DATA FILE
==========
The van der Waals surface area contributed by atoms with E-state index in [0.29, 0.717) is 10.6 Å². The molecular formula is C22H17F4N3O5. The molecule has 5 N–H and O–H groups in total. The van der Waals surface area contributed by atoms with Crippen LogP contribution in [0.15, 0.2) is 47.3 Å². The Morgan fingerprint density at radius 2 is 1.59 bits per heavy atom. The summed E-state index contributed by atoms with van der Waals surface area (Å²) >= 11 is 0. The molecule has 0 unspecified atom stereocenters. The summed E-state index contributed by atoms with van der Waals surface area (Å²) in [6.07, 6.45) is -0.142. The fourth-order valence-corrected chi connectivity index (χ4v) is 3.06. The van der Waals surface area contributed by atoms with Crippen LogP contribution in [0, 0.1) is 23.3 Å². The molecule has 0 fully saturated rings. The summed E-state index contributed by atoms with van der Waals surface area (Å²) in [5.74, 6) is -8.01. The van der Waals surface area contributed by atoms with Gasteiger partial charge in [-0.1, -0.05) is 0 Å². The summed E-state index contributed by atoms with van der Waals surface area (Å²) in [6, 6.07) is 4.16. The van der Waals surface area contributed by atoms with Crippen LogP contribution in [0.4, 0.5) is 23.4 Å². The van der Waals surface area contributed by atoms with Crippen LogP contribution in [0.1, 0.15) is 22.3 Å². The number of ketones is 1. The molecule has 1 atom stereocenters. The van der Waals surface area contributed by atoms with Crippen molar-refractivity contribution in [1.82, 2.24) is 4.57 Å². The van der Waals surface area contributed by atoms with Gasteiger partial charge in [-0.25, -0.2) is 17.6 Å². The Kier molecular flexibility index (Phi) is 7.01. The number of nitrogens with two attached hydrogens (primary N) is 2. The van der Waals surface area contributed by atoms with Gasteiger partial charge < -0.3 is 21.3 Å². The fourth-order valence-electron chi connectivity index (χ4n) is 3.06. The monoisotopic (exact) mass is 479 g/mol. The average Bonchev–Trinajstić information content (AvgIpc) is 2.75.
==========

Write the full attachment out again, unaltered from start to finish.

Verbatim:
The van der Waals surface area contributed by atoms with E-state index in [0.29, 0.717) is 10.6 Å². The molecular formula is C22H17F4N3O5. The molecule has 5 N–H and O–H groups in total. The van der Waals surface area contributed by atoms with Crippen LogP contribution in [0.15, 0.2) is 47.3 Å². The Morgan fingerprint density at radius 2 is 1.59 bits per heavy atom. The summed E-state index contributed by atoms with van der Waals surface area (Å²) >= 11 is 0. The molecule has 0 unspecified atom stereocenters. The summed E-state index contributed by atoms with van der Waals surface area (Å²) in [6.07, 6.45) is -0.142. The fourth-order valence-corrected chi connectivity index (χ4v) is 3.06. The van der Waals surface area contributed by atoms with Crippen LogP contribution in [0, 0.1) is 23.3 Å². The molecule has 0 fully saturated rings. The summed E-state index contributed by atoms with van der Waals surface area (Å²) in [5.74, 6) is -8.01. The van der Waals surface area contributed by atoms with Gasteiger partial charge in [-0.1, -0.05) is 0 Å². The summed E-state index contributed by atoms with van der Waals surface area (Å²) in [6, 6.07) is 4.16. The van der Waals surface area contributed by atoms with Crippen LogP contribution in [0.4, 0.5) is 23.4 Å². The van der Waals surface area contributed by atoms with Crippen LogP contribution in [0.1, 0.15) is 22.3 Å². The number of ketones is 1. The molecule has 1 atom stereocenters. The van der Waals surface area contributed by atoms with Crippen molar-refractivity contribution in [1.82, 2.24) is 4.57 Å². The van der Waals surface area contributed by atoms with Gasteiger partial charge in [-0.25, -0.2) is 17.6 Å². The Kier molecular flexibility index (Phi) is 7.01. The number of nitrogens with two attached hydrogens (primary N) is 2. The van der Waals surface area contributed by atoms with Gasteiger partial charge < -0.3 is 21.3 Å². The fourth-order valence-electron chi connectivity index (χ4n) is 3.06. The monoisotopic (exact) mass is 479 g/mol. The average Bonchev–Trinajstić information content (AvgIpc) is 2.75.